Brooks also learned then of the vast array of existing written deeds, historical accounts and even collective petitions to the King by indigenous people. She found archives of written accounts by Indians, some of whom — such as Nipmuc scholar James Printer — prepared for training at preparatory schools. Some went onto Harvard Indian College, established as part of the college’s 1650 charter in an effort to convert native people to Christianity. The college effectively taught children of leaders to spread literacy among others in the tribe. And Brooks turned to documents at the Massachusetts Archives and the Massachusetts Historical Society, as well as the vast Native American Literature Collection at Amherst College, where she arrived in 2012, after teaching in the humanities at Harvard.

“What shocked me, when I decided to go to graduate school at Boston College, was that my professors believed there were no sources,” said Brooks, who later earned her Ph.D. at Cornell University. “I realized, ‘Oh my God, people don’t even know native people are still here — they don’t realize how present they are in the historical record, they don’t realize native people are writing about the most pressing issues people are talking about, even when we’re talking about environmental issues. 

“A lot of my research came out of that moment of disjunct,” she continued, “where, for me, native history was at the very center of American history and American literature. There was a sense of dissonance.”


“Our Beloved Kin” began as the story of James Printer and his three brothers. All were converted Christians; all were drawn into the conflict between colonists and Wampanoags, Nipmucs, Naragansetts and Pocumtucs that began just 55 years after Plymouth’s settlers had been welcomed in a spirit of peace by Metacomet’s father, Massasoit.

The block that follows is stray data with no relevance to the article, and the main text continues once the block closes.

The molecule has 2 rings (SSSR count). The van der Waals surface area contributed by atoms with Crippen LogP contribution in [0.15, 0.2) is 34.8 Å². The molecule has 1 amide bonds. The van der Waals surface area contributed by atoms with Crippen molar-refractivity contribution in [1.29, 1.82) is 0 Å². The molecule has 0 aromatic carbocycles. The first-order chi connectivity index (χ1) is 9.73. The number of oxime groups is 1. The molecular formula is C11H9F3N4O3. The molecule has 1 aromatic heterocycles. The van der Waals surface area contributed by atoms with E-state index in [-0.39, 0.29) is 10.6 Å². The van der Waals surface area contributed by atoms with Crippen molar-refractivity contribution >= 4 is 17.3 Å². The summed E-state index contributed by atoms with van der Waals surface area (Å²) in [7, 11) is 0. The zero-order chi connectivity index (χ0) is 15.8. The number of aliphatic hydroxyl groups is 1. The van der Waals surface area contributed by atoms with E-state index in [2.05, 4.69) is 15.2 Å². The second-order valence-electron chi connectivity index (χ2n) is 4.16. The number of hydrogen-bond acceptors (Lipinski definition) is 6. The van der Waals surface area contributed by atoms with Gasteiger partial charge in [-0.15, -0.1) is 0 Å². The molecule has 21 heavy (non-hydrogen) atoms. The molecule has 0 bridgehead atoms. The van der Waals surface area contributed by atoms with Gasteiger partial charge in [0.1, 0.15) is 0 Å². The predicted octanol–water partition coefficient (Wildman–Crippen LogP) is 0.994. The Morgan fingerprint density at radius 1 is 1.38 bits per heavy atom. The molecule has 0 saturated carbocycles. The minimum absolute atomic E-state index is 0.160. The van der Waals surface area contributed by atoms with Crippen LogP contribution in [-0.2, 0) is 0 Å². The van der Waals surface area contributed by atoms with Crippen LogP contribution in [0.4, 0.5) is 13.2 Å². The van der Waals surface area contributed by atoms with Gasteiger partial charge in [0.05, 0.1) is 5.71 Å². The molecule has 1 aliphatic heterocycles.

“I did not intend to write a book about King Philip’s War,” Brooks said. “I got to talking with people in the Nipmuc community about James Printer. This is an amazing story about four brothers who got caught up in the war … Most people, the war arrives, and you suddenly have to figure out how you and your children and your relatives and the people you care about — how you’re going to survive.”

Printer, along with his brother Job, became a teacher in Nipmuc communities, and a typesetter at Harvard Press, as well as a translator there for its bilingual Bible. While in what is now Marlborough, Printer and other native men were accused of taking part in an attack on settlers in Lancaster, even though there was no evidence, and they were later found in trial to have been attending church when the attack occurred.